Before You Suffocate Your Own Fool Self, by Danielle Evans
I want to wake Chrissie and tell her about this as if it's a warning: Don't push too hard; your last chance to see a person the way you wanted them to be may come at any moment. One minute you have a parent, or a friend, or a lover, something solid, and physics tells you their resistance will always be there to meet you as you press yourself into relief against them. Then all of a sudden your mother is a fading outline in a thunderstorm, wet and weak and so far out of reach; or your lover who may also be your best and only friend is pulled so quickly into someone else's life that you don't even realize he's left yours until you're getting a save-the-date card; or your father is somewhere at the other end of the world and even if you had a number for you, you'd feel wrong calling to tell him to quit collecting stuff when it's painfully clear that you have nothing to offer to replace it.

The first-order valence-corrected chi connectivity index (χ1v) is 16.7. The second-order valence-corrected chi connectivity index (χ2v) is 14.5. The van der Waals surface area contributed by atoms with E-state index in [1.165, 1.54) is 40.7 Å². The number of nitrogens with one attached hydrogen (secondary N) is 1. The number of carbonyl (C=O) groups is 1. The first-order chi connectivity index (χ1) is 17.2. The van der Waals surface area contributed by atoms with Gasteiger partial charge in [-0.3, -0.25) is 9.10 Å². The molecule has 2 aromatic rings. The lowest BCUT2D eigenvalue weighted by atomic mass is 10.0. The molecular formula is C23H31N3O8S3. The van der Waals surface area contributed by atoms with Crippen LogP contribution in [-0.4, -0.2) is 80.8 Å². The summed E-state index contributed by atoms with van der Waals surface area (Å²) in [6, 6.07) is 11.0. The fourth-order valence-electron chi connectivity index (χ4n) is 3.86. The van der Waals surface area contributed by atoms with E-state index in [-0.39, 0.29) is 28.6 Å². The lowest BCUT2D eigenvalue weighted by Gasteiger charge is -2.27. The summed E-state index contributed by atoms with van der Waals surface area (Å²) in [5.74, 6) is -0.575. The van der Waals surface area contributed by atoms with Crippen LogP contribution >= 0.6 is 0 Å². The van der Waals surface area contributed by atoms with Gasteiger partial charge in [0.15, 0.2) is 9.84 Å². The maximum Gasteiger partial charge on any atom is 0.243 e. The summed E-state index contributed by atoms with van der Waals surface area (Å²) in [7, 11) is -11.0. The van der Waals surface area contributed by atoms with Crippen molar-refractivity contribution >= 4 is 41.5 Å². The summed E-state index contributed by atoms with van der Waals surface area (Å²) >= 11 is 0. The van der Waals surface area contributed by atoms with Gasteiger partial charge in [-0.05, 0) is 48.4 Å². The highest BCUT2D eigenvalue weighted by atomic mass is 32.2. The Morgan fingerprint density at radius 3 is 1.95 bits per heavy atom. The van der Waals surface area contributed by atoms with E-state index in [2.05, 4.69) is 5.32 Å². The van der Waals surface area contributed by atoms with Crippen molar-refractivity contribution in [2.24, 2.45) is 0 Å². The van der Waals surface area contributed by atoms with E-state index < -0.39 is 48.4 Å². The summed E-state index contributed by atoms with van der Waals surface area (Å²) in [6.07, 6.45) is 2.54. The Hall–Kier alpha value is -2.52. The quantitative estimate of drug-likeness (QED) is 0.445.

(from the short story "Wherever You Go, There You Are")
I saw a review of this book in People magazine and it looked interesting, so I decided to give it a try. The first story in the collection, "Virgins," was published in 2007, when the author was only 23 years old, which is pretty impressive. I really liked all the stories, albeit more than others, and the characters in the stories tended to be young, African-American, and always with a choice to make.
The stories in the collection include:
Someone Ought to Tell Her There's Nowhere to Go
The King of a Vast Empire
Wherever You Go, There You Are
Robert E. Lee is Dead
4.5 stars out of 5.